By 989, Oleg's great-grandson Vladimir I was ruler of a kingdom that extended to as far south as the Black Sea, the Caucasus Mountains, and the lower reaches of the Volga River. Having decided to establish a state religion, Vladimir carefully considered a number of available faiths and decided upon Greek Orthodoxy, thus allying himself with Constantinople and the West. It is said that Vladimir decided against Islam partly because of his belief that his people could not live under a religion that prohibits hard liquor. Vladimir was succeeded by Yaroslav the Wise, whose reign marked the apogee of Kievan Rus'. Yaroslav codified laws, made shrewd alliances with other states, encouraged the arts, and all the other sorts of things that wise kings do. Unfortunately, he decided in the end to act like Lear, dividing his kingdom among his children and bidding them to cooperate and flourish. Of course, they did nothing of the sort.

Within a few decades of Yaroslav's death (in 1054), Kievan Rus' was rife with internecine strife and had broken up into regional power centers. Internal divisions were made worse by the depradations of the invading Cumans (better known as the Kipchaks). It was during this time (in 1147 to be exact) that Yuri Dolgorukiy, one of the regional princes, held a feast at his hunting lodge atop a hill overlooking the confluence of the Moskva and Neglina Rivers. A chronicler recorded the party, thus providing us with the earliest mention of Moscow, the small settlement that would soon become the pre-eminent city in Russia.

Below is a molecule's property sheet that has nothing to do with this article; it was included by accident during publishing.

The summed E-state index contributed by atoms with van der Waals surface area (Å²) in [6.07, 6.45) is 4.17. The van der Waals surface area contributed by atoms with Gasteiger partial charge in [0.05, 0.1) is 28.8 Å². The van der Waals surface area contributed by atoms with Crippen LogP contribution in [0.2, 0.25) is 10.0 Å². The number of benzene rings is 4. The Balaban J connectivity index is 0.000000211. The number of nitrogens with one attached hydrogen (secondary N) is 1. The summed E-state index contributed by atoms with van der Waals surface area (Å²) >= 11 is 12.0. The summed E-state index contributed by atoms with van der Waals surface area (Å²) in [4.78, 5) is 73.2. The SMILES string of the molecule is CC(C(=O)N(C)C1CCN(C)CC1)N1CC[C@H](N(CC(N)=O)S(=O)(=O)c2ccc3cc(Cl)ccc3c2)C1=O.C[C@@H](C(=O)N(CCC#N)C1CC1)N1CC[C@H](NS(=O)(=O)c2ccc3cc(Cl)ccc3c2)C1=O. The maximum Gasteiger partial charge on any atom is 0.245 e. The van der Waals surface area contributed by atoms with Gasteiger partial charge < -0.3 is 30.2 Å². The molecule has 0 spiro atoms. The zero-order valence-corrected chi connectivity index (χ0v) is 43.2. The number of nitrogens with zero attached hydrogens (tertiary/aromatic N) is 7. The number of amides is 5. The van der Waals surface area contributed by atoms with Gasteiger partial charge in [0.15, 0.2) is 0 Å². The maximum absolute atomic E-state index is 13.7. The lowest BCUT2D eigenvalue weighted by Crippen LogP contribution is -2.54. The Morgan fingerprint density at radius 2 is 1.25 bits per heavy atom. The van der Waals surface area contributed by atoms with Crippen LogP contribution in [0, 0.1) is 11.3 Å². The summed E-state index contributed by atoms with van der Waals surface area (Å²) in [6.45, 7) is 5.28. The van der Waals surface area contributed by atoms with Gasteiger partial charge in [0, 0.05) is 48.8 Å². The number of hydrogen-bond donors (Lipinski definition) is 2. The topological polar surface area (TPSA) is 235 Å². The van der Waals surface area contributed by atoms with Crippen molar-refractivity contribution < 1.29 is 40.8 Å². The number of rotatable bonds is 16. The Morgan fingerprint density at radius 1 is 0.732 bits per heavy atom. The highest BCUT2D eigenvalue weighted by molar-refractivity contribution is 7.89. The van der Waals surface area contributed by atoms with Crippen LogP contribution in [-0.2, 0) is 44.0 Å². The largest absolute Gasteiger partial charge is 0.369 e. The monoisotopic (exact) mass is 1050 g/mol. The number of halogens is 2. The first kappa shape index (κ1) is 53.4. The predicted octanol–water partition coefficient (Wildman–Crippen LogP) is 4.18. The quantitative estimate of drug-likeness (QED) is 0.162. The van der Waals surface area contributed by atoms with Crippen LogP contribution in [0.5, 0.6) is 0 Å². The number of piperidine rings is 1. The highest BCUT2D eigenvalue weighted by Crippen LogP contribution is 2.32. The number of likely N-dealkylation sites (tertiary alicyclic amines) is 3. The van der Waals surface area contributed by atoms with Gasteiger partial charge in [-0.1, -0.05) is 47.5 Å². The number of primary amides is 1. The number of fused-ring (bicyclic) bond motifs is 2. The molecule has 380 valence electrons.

Napoleon's Invasion of Russia

In June of 1812, Napoleon began his fatal Russian campaign, a landmark in the history of the destructive potential of warfare. Virtually all of continental Europe was under his control, and the invasion of Russia was an attempt to force Tsar Alexander I to submit once again to the terms of a treaty that Napoleon had imposed upon him four years earlier. Having gathered nearly half a million soldiers, from France as well as all of the vassal states of Europe, Napoleon entered Russia at the head of the largest army ever seen. The Russians, under Marshal Kutuzov, could not realistically hope to defeat him in a direct confrontation. Instead, they begin a defensive campaign of strategic retreat, devastating the land as they fell back and harassing the flanks of the French. As the summer wore on, Napoleon's massive supply lines were stretched ever thinner, and his force began to decline. By September, without having engaged in a single pitched battle, the French Army had been reduced by more than two thirds from fatigue, hunger, desertion, and raids by Russian forces.